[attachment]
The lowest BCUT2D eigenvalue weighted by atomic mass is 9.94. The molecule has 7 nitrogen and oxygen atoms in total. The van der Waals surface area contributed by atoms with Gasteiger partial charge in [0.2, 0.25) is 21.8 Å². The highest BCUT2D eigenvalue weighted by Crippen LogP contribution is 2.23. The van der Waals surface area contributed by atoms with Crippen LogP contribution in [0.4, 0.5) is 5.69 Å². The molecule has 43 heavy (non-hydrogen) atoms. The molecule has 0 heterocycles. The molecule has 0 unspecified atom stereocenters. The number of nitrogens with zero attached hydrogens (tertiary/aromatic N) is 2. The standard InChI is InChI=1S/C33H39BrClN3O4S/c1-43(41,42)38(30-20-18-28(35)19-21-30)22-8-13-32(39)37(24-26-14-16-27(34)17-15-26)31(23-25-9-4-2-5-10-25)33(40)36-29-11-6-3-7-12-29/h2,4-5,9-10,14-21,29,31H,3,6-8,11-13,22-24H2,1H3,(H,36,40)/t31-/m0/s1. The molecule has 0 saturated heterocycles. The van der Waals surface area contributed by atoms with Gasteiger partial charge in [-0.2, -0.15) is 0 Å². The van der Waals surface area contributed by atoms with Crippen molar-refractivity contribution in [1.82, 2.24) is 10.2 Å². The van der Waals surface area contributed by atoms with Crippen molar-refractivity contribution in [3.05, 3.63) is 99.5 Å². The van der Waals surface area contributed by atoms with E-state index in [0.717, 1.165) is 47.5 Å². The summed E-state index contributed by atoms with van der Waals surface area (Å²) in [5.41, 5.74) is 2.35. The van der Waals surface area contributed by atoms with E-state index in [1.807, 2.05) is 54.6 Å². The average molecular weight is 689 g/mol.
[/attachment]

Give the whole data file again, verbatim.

The lowest BCUT2D eigenvalue weighted by atomic mass is 9.94. The molecule has 7 nitrogen and oxygen atoms in total. The van der Waals surface area contributed by atoms with Gasteiger partial charge in [0.2, 0.25) is 21.8 Å². The highest BCUT2D eigenvalue weighted by Crippen LogP contribution is 2.23. The van der Waals surface area contributed by atoms with Crippen LogP contribution in [0.4, 0.5) is 5.69 Å². The molecule has 43 heavy (non-hydrogen) atoms. The molecule has 0 heterocycles. The molecule has 0 unspecified atom stereocenters. The number of nitrogens with zero attached hydrogens (tertiary/aromatic N) is 2. The standard InChI is InChI=1S/C33H39BrClN3O4S/c1-43(41,42)38(30-20-18-28(35)19-21-30)22-8-13-32(39)37(24-26-14-16-27(34)17-15-26)31(23-25-9-4-2-5-10-25)33(40)36-29-11-6-3-7-12-29/h2,4-5,9-10,14-21,29,31H,3,6-8,11-13,22-24H2,1H3,(H,36,40)/t31-/m0/s1. The molecule has 0 saturated heterocycles. The van der Waals surface area contributed by atoms with Gasteiger partial charge in [-0.2, -0.15) is 0 Å². The van der Waals surface area contributed by atoms with Crippen molar-refractivity contribution in [1.82, 2.24) is 10.2 Å². The van der Waals surface area contributed by atoms with Crippen molar-refractivity contribution in [3.05, 3.63) is 99.5 Å². The van der Waals surface area contributed by atoms with E-state index in [0.717, 1.165) is 47.5 Å². The summed E-state index contributed by atoms with van der Waals surface area (Å²) in [5.41, 5.74) is 2.35. The van der Waals surface area contributed by atoms with E-state index in [1.807, 2.05) is 54.6 Å². The average molecular weight is 689 g/mol.